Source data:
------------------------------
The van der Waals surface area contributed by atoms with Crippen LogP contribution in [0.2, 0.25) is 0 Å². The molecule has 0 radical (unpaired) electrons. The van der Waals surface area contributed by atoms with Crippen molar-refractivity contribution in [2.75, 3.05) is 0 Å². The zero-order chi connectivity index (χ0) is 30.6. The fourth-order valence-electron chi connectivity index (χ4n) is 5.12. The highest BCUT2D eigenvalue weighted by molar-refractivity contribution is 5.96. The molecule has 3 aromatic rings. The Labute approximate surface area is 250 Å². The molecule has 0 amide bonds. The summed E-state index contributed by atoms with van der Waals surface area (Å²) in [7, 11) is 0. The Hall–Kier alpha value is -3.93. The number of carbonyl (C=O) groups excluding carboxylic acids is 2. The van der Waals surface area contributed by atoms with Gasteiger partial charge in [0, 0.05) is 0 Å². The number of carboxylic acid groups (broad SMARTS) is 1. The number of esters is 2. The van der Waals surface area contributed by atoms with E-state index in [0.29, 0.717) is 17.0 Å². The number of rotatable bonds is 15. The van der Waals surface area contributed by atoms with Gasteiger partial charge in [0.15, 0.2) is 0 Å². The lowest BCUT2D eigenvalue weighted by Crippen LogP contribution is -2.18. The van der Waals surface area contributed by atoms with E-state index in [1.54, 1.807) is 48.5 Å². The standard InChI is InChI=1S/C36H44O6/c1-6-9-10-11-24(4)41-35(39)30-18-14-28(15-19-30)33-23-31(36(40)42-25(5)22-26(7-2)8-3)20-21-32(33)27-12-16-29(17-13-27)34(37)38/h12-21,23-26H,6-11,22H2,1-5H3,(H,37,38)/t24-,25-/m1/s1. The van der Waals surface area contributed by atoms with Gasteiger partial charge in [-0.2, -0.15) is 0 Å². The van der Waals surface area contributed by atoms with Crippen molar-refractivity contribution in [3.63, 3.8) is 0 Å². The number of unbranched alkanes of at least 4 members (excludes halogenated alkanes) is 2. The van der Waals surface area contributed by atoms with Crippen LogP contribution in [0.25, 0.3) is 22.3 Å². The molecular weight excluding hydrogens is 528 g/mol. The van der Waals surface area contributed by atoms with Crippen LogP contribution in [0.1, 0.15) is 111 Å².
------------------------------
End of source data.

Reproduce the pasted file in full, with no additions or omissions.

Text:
The van der Waals surface area contributed by atoms with Crippen LogP contribution in [0.2, 0.25) is 0 Å². The molecule has 0 radical (unpaired) electrons. The van der Waals surface area contributed by atoms with Crippen molar-refractivity contribution in [2.75, 3.05) is 0 Å². The zero-order chi connectivity index (χ0) is 30.6. The fourth-order valence-electron chi connectivity index (χ4n) is 5.12. The highest BCUT2D eigenvalue weighted by molar-refractivity contribution is 5.96. The molecule has 3 aromatic rings. The Labute approximate surface area is 250 Å². The molecule has 0 amide bonds. The summed E-state index contributed by atoms with van der Waals surface area (Å²) in [7, 11) is 0. The Hall–Kier alpha value is -3.93. The number of carbonyl (C=O) groups excluding carboxylic acids is 2. The van der Waals surface area contributed by atoms with Gasteiger partial charge in [0, 0.05) is 0 Å². The number of carboxylic acid groups (broad SMARTS) is 1. The number of esters is 2. The van der Waals surface area contributed by atoms with E-state index in [0.29, 0.717) is 17.0 Å². The number of rotatable bonds is 15. The van der Waals surface area contributed by atoms with Gasteiger partial charge in [0.15, 0.2) is 0 Å². The lowest BCUT2D eigenvalue weighted by Crippen LogP contribution is -2.18. The van der Waals surface area contributed by atoms with E-state index in [1.54, 1.807) is 48.5 Å². The standard InChI is InChI=1S/C36H44O6/c1-6-9-10-11-24(4)41-35(39)30-18-14-28(15-19-30)33-23-31(36(40)42-25(5)22-26(7-2)8-3)20-21-32(33)27-12-16-29(17-13-27)34(37)38/h12-21,23-26H,6-11,22H2,1-5H3,(H,37,38)/t24-,25-/m1/s1. The van der Waals surface area contributed by atoms with Gasteiger partial charge in [-0.2, -0.15) is 0 Å². The van der Waals surface area contributed by atoms with Crippen molar-refractivity contribution in [3.63, 3.8) is 0 Å². The number of unbranched alkanes of at least 4 members (excludes halogenated alkanes) is 2. The van der Waals surface area contributed by atoms with Crippen LogP contribution in [0.25, 0.3) is 22.3 Å². The molecular weight excluding hydrogens is 528 g/mol. The van der Waals surface area contributed by atoms with Crippen LogP contribution in [0.1, 0.15) is 111 Å².